Aggravate vs aggregate

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Aggravate and aggregate are two words that are very close in spelling and pronunciation, but have very different meanings. We will examine the difference between the definitions of aggravate and aggregate, where these words came from and some examples of their use in sentences.

Aggravate means to make an injury, problem or situation worse, to increase the severity of a circumstance. Aggravate may also mean to annoy or vex someone. The word aggravate is used as a legal term in criminal law when referring to an offense that is above and beyond the usual circumstance of a crime. Crimes such as robbery, burglary, assault and battery and kidnapping may carry a higher penalty when considering aggravating factors. Some aggravating factors may include the use of a weapon, particularly heinous injuries inflicted upon a victim or lack of remorse in the defendant. Aggravate is a transitive verb, which is a verb that takes an object. Related words are aggravates, aggravated, aggravating, aggravatingly, aggravation. The word aggravate is derived from the Latin word aggravatus which means add to the weight of something.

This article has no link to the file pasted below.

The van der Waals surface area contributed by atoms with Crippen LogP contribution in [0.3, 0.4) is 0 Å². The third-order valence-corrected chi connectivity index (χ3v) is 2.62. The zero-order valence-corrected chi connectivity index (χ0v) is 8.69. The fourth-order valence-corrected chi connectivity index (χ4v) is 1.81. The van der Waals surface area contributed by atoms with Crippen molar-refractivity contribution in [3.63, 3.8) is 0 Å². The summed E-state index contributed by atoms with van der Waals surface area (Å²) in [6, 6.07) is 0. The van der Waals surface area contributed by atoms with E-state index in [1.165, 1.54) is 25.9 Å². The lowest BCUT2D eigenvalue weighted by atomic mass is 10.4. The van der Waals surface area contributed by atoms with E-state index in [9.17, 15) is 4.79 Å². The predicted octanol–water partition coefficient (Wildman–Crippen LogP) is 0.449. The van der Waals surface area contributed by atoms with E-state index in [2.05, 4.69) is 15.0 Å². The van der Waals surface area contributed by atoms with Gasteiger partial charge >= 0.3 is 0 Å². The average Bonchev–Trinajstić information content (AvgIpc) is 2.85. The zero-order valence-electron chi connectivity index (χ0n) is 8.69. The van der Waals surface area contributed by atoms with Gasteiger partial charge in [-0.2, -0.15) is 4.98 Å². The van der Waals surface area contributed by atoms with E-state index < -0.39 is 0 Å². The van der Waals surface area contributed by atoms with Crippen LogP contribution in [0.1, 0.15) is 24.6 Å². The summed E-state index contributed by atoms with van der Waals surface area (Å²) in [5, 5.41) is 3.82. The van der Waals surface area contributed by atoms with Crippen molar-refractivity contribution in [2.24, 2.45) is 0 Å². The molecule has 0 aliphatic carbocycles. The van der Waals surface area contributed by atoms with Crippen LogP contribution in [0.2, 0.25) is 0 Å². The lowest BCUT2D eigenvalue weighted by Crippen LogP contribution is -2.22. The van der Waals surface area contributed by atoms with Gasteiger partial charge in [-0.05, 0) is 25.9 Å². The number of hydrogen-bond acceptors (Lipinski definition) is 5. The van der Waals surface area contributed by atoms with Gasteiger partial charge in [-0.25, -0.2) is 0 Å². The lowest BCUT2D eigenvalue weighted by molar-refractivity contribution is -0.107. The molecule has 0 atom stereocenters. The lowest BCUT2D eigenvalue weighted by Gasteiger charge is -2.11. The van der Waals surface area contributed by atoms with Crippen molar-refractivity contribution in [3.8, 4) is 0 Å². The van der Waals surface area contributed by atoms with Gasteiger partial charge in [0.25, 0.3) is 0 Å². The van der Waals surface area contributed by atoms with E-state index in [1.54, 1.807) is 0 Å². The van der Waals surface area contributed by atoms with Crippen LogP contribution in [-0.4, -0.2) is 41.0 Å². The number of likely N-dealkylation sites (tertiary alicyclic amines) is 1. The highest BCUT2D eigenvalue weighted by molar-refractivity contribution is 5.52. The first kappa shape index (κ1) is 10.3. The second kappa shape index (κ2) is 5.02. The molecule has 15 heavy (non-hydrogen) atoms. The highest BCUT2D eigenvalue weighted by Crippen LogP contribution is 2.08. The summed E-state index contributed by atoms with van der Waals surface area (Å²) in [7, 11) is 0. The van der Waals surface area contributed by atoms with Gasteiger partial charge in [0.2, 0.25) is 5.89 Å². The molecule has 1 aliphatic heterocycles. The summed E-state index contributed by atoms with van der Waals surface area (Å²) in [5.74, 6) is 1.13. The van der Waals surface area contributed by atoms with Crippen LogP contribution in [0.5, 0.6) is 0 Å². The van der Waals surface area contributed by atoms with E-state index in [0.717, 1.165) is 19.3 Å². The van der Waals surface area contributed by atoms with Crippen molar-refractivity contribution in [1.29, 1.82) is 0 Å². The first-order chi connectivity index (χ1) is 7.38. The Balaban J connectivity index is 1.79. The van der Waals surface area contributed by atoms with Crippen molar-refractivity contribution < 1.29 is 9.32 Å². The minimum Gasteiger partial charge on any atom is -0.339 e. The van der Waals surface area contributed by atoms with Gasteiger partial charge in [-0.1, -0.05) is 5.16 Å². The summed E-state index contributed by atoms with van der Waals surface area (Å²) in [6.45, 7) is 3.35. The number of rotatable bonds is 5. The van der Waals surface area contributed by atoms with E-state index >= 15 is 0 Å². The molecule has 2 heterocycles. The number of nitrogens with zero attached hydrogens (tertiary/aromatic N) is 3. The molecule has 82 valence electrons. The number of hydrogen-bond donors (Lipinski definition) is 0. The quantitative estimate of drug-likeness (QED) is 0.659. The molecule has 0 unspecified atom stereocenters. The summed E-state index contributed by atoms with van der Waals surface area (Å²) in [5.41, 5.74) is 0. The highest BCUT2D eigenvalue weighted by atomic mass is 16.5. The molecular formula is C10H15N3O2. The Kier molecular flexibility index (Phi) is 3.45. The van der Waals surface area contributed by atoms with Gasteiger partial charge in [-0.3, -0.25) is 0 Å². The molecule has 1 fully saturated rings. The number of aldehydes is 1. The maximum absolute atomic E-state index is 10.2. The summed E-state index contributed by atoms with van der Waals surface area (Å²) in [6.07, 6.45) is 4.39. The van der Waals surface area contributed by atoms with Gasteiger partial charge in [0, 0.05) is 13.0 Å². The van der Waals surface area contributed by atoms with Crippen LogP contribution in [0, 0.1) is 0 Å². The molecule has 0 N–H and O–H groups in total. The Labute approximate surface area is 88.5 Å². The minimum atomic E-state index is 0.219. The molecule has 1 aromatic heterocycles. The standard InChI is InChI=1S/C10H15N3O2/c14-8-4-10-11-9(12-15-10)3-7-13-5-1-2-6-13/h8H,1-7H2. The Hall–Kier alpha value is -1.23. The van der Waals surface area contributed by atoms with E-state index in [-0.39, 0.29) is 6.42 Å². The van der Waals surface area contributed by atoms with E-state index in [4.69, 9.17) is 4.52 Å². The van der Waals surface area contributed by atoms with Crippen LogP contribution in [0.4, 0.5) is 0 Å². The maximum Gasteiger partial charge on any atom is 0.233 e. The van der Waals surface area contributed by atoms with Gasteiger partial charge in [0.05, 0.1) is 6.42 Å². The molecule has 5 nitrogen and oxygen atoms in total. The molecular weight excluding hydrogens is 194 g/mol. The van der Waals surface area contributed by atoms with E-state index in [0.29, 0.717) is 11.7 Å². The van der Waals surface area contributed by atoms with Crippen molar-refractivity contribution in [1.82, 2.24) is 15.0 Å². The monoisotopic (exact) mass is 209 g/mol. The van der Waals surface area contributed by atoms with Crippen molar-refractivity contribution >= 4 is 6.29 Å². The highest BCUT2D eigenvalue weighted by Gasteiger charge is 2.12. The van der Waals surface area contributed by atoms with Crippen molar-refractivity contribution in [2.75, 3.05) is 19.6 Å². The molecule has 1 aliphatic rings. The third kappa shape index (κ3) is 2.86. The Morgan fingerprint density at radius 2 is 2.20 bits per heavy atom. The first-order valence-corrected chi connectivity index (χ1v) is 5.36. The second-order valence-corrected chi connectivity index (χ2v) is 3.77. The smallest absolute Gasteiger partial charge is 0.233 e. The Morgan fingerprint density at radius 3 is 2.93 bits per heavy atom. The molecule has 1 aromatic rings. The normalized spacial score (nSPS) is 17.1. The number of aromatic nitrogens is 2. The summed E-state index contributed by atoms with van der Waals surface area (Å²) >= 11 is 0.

An aggregate is an amount made up of several smaller amounts or a whole made up of several smaller elements. Aggregate may also describe something that is composed of many smaller shards or pieces. Crushed rock or gravel called aggregate is often used in construction. The word aggregate may be used as a noun, adjective or verb, related words are aggregates, aggregated, aggregating, aggregation. Aggregate is derived from the Latin word aggregatus which means united.


Pollutants in smoke can cause burning eyes, runny nose, aggravate heart and lung diseases, and aggravate other serious health problems. (The Chinook Observer)

Police are responding to an alleged aggravated assault incident that sent a 12-year-old to the hospital. (The NOrtheast Mississippi Daily Journal)

Because my heartstrings were pulled, I’ve found myself taking on client projects I actively didn’t want and that didn’t pay enough to justify the aggravation. (Forbes Magazine)

The Alberta government has issued a Water Act enforcement order to Associated Aggregates Inc. to restore part of a sand and gravel pit adjacent to the North Saskatchewan River. (The Journal of Commerce)

This is the concept of making it easier for residents and businesses to aggregate and purchase energy – which could potentially solve problems associated with relying on National Grid to purchase and supply energy wholesale. (The Cranston HErald)